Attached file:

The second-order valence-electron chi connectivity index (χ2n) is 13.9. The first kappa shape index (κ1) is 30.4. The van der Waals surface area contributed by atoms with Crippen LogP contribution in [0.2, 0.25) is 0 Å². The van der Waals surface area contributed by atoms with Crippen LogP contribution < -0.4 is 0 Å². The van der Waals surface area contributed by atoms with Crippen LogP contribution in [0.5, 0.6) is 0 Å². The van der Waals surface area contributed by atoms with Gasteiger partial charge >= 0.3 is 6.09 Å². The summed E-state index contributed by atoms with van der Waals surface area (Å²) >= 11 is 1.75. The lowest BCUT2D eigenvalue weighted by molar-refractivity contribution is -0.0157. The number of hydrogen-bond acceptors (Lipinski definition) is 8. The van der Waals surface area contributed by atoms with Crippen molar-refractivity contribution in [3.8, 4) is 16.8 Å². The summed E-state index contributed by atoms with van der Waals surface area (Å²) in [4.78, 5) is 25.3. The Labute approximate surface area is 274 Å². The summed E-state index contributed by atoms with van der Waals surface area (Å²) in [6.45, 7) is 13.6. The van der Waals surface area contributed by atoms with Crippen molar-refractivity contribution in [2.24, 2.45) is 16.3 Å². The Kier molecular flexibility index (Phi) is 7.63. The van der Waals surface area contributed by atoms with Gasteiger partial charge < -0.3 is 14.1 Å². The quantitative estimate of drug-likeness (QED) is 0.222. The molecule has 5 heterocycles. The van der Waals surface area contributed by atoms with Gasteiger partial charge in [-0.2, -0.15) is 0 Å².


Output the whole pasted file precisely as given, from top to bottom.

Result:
The second-order valence-electron chi connectivity index (χ2n) is 13.9. The first kappa shape index (κ1) is 30.4. The van der Waals surface area contributed by atoms with Crippen LogP contribution in [0.2, 0.25) is 0 Å². The van der Waals surface area contributed by atoms with Crippen LogP contribution < -0.4 is 0 Å². The van der Waals surface area contributed by atoms with Crippen LogP contribution in [0.5, 0.6) is 0 Å². The van der Waals surface area contributed by atoms with Gasteiger partial charge >= 0.3 is 6.09 Å². The summed E-state index contributed by atoms with van der Waals surface area (Å²) >= 11 is 1.75. The lowest BCUT2D eigenvalue weighted by molar-refractivity contribution is -0.0157. The number of hydrogen-bond acceptors (Lipinski definition) is 8. The van der Waals surface area contributed by atoms with Crippen molar-refractivity contribution in [3.8, 4) is 16.8 Å². The summed E-state index contributed by atoms with van der Waals surface area (Å²) in [4.78, 5) is 25.3. The Labute approximate surface area is 274 Å². The summed E-state index contributed by atoms with van der Waals surface area (Å²) in [6.45, 7) is 13.6. The van der Waals surface area contributed by atoms with Crippen molar-refractivity contribution in [2.24, 2.45) is 16.3 Å². The Kier molecular flexibility index (Phi) is 7.63. The van der Waals surface area contributed by atoms with Gasteiger partial charge < -0.3 is 14.1 Å². The quantitative estimate of drug-likeness (QED) is 0.222. The molecule has 5 heterocycles. The van der Waals surface area contributed by atoms with Gasteiger partial charge in [-0.2, -0.15) is 0 Å².